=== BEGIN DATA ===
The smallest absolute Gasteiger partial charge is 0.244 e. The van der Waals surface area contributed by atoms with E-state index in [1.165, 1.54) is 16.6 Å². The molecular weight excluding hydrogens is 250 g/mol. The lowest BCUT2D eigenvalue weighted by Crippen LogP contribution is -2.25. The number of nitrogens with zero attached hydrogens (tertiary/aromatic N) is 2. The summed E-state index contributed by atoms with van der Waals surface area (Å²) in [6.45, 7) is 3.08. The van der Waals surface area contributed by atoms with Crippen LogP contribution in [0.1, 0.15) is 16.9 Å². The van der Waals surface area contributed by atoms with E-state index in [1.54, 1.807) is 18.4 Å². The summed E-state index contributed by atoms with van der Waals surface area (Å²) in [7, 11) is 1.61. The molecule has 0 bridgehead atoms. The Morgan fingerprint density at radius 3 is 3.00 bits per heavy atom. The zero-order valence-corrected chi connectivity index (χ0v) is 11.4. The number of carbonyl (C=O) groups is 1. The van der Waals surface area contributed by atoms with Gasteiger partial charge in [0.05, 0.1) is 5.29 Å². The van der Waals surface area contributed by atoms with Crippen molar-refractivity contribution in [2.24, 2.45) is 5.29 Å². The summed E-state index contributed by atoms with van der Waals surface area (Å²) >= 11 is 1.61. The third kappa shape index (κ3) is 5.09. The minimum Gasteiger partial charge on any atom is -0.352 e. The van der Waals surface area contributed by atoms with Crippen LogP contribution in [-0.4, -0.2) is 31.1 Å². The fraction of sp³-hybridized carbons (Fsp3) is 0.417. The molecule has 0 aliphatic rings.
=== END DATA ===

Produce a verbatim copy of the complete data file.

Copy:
The smallest absolute Gasteiger partial charge is 0.244 e. The van der Waals surface area contributed by atoms with E-state index in [1.165, 1.54) is 16.6 Å². The molecular weight excluding hydrogens is 250 g/mol. The lowest BCUT2D eigenvalue weighted by Crippen LogP contribution is -2.25. The number of nitrogens with zero attached hydrogens (tertiary/aromatic N) is 2. The summed E-state index contributed by atoms with van der Waals surface area (Å²) in [6.45, 7) is 3.08. The van der Waals surface area contributed by atoms with Crippen LogP contribution in [0.1, 0.15) is 16.9 Å². The van der Waals surface area contributed by atoms with E-state index in [1.54, 1.807) is 18.4 Å². The summed E-state index contributed by atoms with van der Waals surface area (Å²) in [7, 11) is 1.61. The molecule has 0 bridgehead atoms. The Morgan fingerprint density at radius 3 is 3.00 bits per heavy atom. The zero-order valence-corrected chi connectivity index (χ0v) is 11.4. The number of carbonyl (C=O) groups is 1. The van der Waals surface area contributed by atoms with Gasteiger partial charge in [0.05, 0.1) is 5.29 Å². The van der Waals surface area contributed by atoms with Crippen molar-refractivity contribution in [2.24, 2.45) is 5.29 Å². The summed E-state index contributed by atoms with van der Waals surface area (Å²) >= 11 is 1.61. The third kappa shape index (κ3) is 5.09. The minimum Gasteiger partial charge on any atom is -0.352 e. The van der Waals surface area contributed by atoms with Crippen LogP contribution in [-0.4, -0.2) is 31.1 Å². The fraction of sp³-hybridized carbons (Fsp3) is 0.417. The molecule has 0 aliphatic rings.